Arthur Wightman

American physicist (1922-2013)

Arthur Strong Wightman (March 30, 1922 – January 13, 2013) was an American mathematical physicist, known for the Wightman axioms.

Quotes edit

  • Vacuum expectation values of products of neutral scalar field operators are discussed. The properties of these distributions arising from Lorentz invariance, the absence of negative energy states and the positive definiteness of the scalar product are determined. The vacuum expectation values are shown to be boundary values of analytic functions. Local commutativity of the field is shown to be equivalent to a symmetry property of the analytic functions. The problem of determining a theory of a neutral scalar field given its vacuum expectation values is posed and solved.
    • (1956). "Quantum Field Theory in Terms of Vacuum Expectation Values". Physical Review 101 (2): 860–866. DOI:10.1103/PhysRev.101.860.
  • … there are other things wrong with these models but the fundamental trouble is the non-uniqueness of the vacuum as was first shown by HEPP, JOST, RUELLE and STEINMANN … Actually, BORCHERS … has shown that the cluster decomposition property is not only necessary but sufficient for the uniqueness of the vacuum, if there is at least one cyclic vacuum. …
    HEPP, K., JOST, R., RUELLE, D. and STEINMANN, O., Necessary condition on Wightman functions, Helv. Phys. Acta 34 (1961) 542.
    BORCHERS, H.J., On the structure of the algebra of field observables, Nuovo Cim. 24 (1962) 214
  • Why was the discovery of the Dirac equation ... so important for the physics of the 1920s and 30s? The answer is manifold. The Dirac equation provided a relativistic description of spin ½ particles and in particular of the electron. In doing so, it gave a relativistic description of spin and opened the way for the application of group theory to the description of particles of arbitrary spin. The reinterpretation of the Dirac equation as a field equation that followed from Dirac's theory of holes was decisive in the conceptual transformation of single particle theory to many particle (quantum field) theory. The resulting quantum electrodynamics of spin ½ particles, refined by two generations of theoretical work, is the best theory we have. Although it is an approximation since it does not include the effects of weak and strong interactions it has survived many stringent experimental tests when applied to electrons and muons.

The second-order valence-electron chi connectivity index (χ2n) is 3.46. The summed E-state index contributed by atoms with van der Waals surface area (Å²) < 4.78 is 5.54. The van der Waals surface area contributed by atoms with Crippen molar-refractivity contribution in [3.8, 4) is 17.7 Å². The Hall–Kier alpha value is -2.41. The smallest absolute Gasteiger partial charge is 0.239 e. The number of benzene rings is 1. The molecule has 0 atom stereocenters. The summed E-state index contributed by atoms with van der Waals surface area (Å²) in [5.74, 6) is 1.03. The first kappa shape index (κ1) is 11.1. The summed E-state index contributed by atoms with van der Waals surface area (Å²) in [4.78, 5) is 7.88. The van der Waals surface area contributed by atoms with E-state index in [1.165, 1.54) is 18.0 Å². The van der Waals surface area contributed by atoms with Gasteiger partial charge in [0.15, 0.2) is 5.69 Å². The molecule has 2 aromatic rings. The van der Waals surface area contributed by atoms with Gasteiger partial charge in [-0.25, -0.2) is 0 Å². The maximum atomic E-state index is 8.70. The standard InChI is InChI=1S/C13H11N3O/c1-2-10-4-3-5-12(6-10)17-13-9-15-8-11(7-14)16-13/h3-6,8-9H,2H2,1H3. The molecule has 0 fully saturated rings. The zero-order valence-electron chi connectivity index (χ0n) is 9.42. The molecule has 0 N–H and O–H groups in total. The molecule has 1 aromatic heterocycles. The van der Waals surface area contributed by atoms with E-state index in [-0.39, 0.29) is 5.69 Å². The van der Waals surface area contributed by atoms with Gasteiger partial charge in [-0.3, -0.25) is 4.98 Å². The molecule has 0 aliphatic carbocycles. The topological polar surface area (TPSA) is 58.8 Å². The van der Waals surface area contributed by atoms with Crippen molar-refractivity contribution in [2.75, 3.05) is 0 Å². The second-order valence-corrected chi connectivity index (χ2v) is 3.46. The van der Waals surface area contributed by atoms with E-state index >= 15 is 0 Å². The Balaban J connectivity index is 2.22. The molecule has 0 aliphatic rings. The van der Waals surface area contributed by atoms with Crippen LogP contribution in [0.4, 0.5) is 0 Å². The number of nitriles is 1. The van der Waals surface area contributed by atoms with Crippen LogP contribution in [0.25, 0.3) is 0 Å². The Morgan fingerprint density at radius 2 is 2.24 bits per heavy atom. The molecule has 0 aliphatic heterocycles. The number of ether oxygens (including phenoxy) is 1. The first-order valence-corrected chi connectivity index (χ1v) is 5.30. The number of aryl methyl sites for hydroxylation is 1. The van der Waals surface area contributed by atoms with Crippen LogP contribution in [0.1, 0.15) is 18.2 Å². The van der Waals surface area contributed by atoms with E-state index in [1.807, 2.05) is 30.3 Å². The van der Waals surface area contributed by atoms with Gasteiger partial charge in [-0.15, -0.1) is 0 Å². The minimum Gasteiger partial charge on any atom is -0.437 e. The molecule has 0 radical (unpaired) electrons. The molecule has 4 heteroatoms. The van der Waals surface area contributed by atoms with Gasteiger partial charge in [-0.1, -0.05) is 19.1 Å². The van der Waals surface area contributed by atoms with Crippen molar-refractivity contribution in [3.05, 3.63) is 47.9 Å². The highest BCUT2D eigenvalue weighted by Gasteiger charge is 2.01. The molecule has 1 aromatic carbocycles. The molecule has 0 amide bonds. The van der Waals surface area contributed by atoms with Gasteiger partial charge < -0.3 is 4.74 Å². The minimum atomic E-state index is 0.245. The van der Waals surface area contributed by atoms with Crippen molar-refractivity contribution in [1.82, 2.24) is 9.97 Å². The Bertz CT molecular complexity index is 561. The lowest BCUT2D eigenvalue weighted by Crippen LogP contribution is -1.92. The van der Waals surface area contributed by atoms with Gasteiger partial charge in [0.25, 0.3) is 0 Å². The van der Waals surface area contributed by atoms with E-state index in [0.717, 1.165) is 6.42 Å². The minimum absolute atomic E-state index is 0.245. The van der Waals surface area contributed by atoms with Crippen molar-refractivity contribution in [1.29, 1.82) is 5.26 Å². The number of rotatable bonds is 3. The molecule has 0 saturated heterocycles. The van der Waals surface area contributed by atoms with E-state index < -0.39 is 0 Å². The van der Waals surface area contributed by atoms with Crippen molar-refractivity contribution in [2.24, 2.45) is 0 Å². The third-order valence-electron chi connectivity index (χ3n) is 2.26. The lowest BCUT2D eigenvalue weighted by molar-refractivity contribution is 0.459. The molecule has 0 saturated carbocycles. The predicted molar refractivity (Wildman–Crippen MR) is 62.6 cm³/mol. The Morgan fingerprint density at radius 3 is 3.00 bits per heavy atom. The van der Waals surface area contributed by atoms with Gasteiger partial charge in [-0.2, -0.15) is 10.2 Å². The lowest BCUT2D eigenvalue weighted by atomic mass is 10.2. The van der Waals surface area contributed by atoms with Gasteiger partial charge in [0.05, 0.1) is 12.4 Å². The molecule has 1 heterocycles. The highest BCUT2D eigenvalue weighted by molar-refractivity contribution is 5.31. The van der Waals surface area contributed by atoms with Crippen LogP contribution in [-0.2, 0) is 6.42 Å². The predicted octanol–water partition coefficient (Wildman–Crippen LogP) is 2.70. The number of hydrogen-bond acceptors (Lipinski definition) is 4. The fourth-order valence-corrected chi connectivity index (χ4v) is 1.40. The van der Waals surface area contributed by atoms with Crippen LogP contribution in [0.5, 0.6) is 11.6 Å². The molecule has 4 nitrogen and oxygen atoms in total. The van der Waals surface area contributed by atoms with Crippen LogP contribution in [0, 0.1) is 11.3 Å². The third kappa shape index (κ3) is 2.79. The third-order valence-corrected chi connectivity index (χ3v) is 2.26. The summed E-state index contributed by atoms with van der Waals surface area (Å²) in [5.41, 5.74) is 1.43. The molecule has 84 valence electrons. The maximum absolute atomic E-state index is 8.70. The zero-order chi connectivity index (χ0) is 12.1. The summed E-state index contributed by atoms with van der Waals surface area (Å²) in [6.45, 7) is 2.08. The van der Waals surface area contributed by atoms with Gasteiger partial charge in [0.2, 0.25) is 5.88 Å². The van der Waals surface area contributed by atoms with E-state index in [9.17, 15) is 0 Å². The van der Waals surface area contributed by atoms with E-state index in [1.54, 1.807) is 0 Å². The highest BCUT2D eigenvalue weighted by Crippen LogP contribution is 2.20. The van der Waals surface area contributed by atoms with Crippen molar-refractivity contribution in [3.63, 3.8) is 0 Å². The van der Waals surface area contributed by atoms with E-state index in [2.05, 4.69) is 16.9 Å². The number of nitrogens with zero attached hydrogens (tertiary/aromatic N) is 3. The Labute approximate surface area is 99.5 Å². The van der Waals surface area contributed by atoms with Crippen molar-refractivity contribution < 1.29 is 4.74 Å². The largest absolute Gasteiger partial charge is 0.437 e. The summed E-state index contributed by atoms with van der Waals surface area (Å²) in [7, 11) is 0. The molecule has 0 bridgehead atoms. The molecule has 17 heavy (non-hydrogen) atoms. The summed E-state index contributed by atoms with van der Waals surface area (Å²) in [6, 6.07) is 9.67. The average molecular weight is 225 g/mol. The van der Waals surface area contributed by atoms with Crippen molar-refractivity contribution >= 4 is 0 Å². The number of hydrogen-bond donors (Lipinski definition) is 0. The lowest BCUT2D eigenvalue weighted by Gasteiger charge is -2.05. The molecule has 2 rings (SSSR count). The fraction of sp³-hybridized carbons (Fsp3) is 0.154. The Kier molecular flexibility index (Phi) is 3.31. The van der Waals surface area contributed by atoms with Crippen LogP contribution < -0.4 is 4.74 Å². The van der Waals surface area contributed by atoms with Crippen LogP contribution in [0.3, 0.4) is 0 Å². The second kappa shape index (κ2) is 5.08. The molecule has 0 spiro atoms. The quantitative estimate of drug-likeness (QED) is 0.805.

• The family of mathematical problems discussed here has emerged in recent years as a result of efforts to put a small chapter of quantum field theory, the so-called external field problem, on a sound mathematical footing. The external field problems is special because the partial differential equations for the unknown field is linear, but the coefficients are allowed to vary in space and time and that gives rise to some surprises, which seem to be of general interest. There is a vast and in large part turgid mathematical physics literature on the subject. To make the general wisdom which has accumulated there more readily available to a mathematical audience I have, in the following, tried to place the problems in their physical context, and still to bring out the essential mathematical questions many of which remain to be answered.
  • From the very beginning of quantum mechanics, the notion of the position of a particle has been much discussed. In the nonrelativistic case, the proof of the equivalence of matrix and wave mechanics, the discovery of the uncertainty relations, and the development of the statistical interpretation of the theory led to an understanding which, within the inevitable limitations of the nonrelativistic theory, may be regarded as completely satisfactory.

Quotes about Arthur Wightman edit

  • ... when I was a graduate student in the 1950s, I had to learn a lot about cosmic ray physics — because that's where all the information was coming from about new particles. And I remember how surprised I was when a professor — at Princeton where I was a student — Arthur Wightman, told me that pretty soon physicists would no longer be worried about cosmic rays. They would be getting the information about particles from new kinds of accelerators — which would accelerate known particles like protons, which are the nuclei of hydrogen atoms, or alpha particles to very high energy where they would collide with each other or with stationary targets. And in that collision new matter would be formed.

External links edit

  Encyclopedic article on Arthur Wightman on Wikipedia